In the summer of 2021, the city council enacted a development moratorium on the Northeast District to enable planning for a Corcoran controlled water system and an update to design requirements for this part of the city. By state statute, this kind of moratorium cannot be longer than 12 months, and it has now expired. With expiration, new plans are expected to begin coming in for review in the fall of 2022.
The Northeast District has areas zoned for low density residential, mixed residential, commercial, mixed use, and business park, and light industrial areas. Much of the city’s non residential land is in this area, but the comprehensive plan updates developed in ~2018-2019 did not address the potential for conflict between adjacent uses. Areas where commercial and residential areas are in direct contact can result in poor matches where high intensity uses touch low intensity uses. Part of of the intent of the design guidelines are to ensure that such conflict is more easily minimized, and so that new amenities can help to offset any negative effects on existing residents.
The new guidelines also exclude some uses from this part of the city like contractor yards, mini storage, and auto repair to help these uses find appropriate locations in other parts of the city without consuming large amounts of resources and time.
Effect of Design Guide on Future Development
Parking: Because of the numerous interfaces between different zones, one risk is large parking lots spoiling the aesthetics of adjoining neighborhoods. The guidelines therefore require landscaped islands with trees every 12 spaces to break up the asphalt and provide shade.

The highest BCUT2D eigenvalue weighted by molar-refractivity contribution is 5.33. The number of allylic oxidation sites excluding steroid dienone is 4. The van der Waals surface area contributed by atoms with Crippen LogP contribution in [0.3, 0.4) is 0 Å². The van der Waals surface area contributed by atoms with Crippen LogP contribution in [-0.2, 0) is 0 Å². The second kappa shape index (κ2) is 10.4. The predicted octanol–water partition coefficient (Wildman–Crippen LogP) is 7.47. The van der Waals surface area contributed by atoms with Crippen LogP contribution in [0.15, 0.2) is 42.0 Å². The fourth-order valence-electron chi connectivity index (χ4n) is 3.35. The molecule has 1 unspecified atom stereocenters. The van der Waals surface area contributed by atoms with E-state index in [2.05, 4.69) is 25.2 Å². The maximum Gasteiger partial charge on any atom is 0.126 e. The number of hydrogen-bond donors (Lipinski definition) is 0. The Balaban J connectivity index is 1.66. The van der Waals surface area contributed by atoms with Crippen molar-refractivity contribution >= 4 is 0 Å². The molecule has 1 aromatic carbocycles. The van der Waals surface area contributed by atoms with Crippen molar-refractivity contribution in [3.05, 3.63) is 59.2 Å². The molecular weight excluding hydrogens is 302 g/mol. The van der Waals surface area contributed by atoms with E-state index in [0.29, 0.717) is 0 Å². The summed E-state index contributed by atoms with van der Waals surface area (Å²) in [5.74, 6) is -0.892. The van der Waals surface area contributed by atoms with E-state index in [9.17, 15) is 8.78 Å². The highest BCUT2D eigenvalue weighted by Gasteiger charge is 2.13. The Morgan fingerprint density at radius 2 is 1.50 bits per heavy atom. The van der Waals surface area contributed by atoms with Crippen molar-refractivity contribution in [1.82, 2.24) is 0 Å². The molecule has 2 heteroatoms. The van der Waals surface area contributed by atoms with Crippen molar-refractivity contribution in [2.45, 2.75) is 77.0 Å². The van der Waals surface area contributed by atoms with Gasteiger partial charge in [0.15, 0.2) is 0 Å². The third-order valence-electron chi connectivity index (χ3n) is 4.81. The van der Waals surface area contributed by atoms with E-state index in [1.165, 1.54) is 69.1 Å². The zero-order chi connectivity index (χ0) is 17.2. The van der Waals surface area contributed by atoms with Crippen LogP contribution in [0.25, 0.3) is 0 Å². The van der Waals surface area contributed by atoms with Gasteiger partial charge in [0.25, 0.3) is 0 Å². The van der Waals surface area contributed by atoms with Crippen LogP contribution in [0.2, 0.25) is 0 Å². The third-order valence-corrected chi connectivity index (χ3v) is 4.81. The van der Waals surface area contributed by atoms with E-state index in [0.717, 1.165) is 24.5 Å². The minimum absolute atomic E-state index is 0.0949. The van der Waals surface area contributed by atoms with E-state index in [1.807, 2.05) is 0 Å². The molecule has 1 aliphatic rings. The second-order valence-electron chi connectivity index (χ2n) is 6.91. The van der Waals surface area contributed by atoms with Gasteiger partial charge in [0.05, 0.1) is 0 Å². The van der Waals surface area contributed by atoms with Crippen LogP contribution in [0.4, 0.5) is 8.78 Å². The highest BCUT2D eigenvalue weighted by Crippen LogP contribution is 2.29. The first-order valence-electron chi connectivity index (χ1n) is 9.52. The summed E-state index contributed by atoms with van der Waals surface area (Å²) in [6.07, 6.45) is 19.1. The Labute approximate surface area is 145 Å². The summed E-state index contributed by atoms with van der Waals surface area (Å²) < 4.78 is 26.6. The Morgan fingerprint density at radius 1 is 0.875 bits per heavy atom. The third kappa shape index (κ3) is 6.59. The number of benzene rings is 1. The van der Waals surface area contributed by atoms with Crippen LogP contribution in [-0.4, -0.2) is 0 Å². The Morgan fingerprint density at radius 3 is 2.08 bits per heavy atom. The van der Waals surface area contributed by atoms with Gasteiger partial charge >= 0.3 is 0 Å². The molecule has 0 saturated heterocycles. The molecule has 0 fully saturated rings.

Required Resiliency Options: Developments must include at least 3 of the following per the adopted guidelines:
- Xeriscaping (landscaping intended to be drought resistant and minimize the need for watering while remaining attractive.)
- Rain gardens/Bioretention Systems
- Green Rooftops (vegetation atop buildings) to reduce runoff and provide cooling
- Urban Garden
- Aesthetic Design (public art, fountains, plazas, perennial beds, etc.)
- Alternative energy and vehicle charging
- Landscaping with Native Species
These design standards help to establish a higher level of minimum requirements. One additional item that may be important in trying to ensure high quality development that preserves natural resources and rural character is the Planned Unit Development Ordinance. This is currently being reviewed by city council.
Most of the significant projects in the city come in as Planned Unit Developments because this ordinance allows developers to negotiate what would ordinarily be strict requirements in zoning code. To improve development quality, I proposed several changes to this ordinance and a work session discussing several of these can be found here.
I plan to have additional posts on this topic in the future as we move toward adopting updates later this year. I also intend to provide a post with updates on the planning for the water system to support this part of the city in the future,